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Data structures are used to store information in our code. We use different data structures to allow us to add, access, and delete data in the most efficient and applicable ways to solve our problems. In interviews, choosing the right data structure could allow you to reduce the time complexity of your solution, something that is greatly valued by companies. I know I have been stuck unable to optimize some of my interview questions just because I used the wrong data structure. Therefore, today we will be going over the must-know data structures for coding interviews.
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Disclaimer: This post is created based off my experience looking for internships and entry level (new grad) roles. At any point if I state you need to know a data structure, this means you should understand reasons to use it, time complexity to insert, lookup, and delete elements, tradeoffs between it and others, and know how to implement it in the language of your choice. If I mention Big-O at any point in the article, I am referring to the industry usage of the term (it is equivalent to Big-Theta in academia). Now that we have that out of the way, let’s get to the list!
Arrays are a basic data structure that is usually built into most languages. They are important for two main reasons. First, arrays are often the parameters to your coding questions in interviews. Therefore, having a strong understanding of them will ensure you can be successful in interviews. Second, you can implement most other data structures with an array, so you cannot understand how many other data structures are implemented without having a fundamental understanding of arrays.
Linked Lists are similar to arrays in that they are common in interviews and can be used to implement some other data structures. For this one, I highly recommend understanding how to implement this as well as adding methods to add, lookup, and delete values from the list. I have had interviews in which I have been asked to implement a Linked List from scratch, so I know it has a chance of coming up in your interviews!
Stack and queues are opposite data structures. Each can be implemented with an array, but are most commonly implemented with a Linked List. The stack is a Last In, First Out (LIFO) data structure which means that the last element you put in is the first one to come out. Think of this like you are building a tower of legos. You build the tower up with individual blocks and when you want to take it down, you take blocks off from the top until you remove all of them.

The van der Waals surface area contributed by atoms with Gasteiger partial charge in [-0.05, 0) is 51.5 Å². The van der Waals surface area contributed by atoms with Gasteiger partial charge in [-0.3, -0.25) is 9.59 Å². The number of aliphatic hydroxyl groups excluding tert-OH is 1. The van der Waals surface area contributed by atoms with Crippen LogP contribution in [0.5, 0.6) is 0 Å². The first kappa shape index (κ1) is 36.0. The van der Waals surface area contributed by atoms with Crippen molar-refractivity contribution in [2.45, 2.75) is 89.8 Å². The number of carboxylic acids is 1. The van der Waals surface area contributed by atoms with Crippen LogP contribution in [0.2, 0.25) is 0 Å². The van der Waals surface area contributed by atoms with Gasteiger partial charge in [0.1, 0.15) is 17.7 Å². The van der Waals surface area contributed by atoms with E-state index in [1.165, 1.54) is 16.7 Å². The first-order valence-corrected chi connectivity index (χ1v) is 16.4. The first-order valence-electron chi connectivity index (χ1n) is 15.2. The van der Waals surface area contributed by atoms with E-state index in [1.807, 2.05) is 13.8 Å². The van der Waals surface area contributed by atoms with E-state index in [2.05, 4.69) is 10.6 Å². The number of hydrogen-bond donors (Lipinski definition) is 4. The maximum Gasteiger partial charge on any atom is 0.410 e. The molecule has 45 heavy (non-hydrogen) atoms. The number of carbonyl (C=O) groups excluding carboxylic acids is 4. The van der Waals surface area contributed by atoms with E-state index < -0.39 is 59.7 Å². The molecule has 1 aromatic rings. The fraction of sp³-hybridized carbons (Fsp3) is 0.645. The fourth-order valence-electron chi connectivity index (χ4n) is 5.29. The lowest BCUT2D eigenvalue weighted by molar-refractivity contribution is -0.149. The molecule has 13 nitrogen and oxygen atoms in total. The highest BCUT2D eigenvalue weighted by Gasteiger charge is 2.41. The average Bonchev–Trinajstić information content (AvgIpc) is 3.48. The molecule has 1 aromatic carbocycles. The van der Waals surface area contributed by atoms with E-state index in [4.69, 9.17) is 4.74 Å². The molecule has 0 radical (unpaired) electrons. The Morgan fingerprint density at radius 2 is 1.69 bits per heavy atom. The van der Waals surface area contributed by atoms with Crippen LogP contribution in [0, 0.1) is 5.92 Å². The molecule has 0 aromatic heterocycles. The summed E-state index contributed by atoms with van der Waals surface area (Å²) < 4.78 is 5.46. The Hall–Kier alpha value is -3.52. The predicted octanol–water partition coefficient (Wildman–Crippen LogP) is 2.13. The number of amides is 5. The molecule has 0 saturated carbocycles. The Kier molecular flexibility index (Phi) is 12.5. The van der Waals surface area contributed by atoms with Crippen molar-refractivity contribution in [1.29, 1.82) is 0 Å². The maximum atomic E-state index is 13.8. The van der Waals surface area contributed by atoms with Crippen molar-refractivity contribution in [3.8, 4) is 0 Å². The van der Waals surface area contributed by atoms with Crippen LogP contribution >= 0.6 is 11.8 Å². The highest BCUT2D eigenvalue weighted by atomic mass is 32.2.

On the other hand, the queue is a First In, First Out data (FIFO) structure which means the first element you put in is the first one to come out. You can think of these as a line at a grocery store where the first person in line is the first person that makes it to the checkout counter. Knowing these differences allows you to choose which one to use in an interview.
Hash tables are implemented with an array and a hash function. The hash function takes in the element that you want to put in the hash table and spits out an index in the array to put that element. The great part about hash tables is that they are amortized time complexity (don’t know what this means? I have a definition below!) is O(1) for insertion, lookup, and deletion. So you might be thinking to yourself that we found the perfect data structure, but there are some downsides to using a hash table.
First, they lack any kind of structure or organization so if you want to do something like sort your elements or know the order in which they were inserted, hash tables do not offer this. Second, you need a bigger array than the number of elements in the hash table. This is because if you put a new element through your hash function and it spits out an index in your array where you already have another element, you get a collision. Collisions can reduce your time complexity, so we aim to minimize the number of collisions by having a bigger array than the number of elements in the table. This means that if you are constrained on space, a hash table might not be your best option.
Amortized Time Complexity is the idea that in most cases, we achieve a certain time complexity, but on rare occasions, we have to do a more expensive operation. Fortunately, this operation occurs so infrequently that our average time complexity is lower. So for hash tables, we say this is an amortized O(1) time complexity because we know that hash collisions are very infrequent and most of the time it will just take us O(1) time to perform all 3 operations.
Trees and graphs are built on the idea of having nodes with values and each node having references to its adjacent nodes. I recommend starting with an understanding of trees by familiarizing yourself with Binary Search Trees, n-ary trees, and Tries. With Binary Search Trees or BSTs, know a self-balancing BST. Some common ones include AVL Trees and Red-Black Trees. Once you’ve mastered trees, take that knowledge and learn more about graphs because they are very common in more complicated interview questions.
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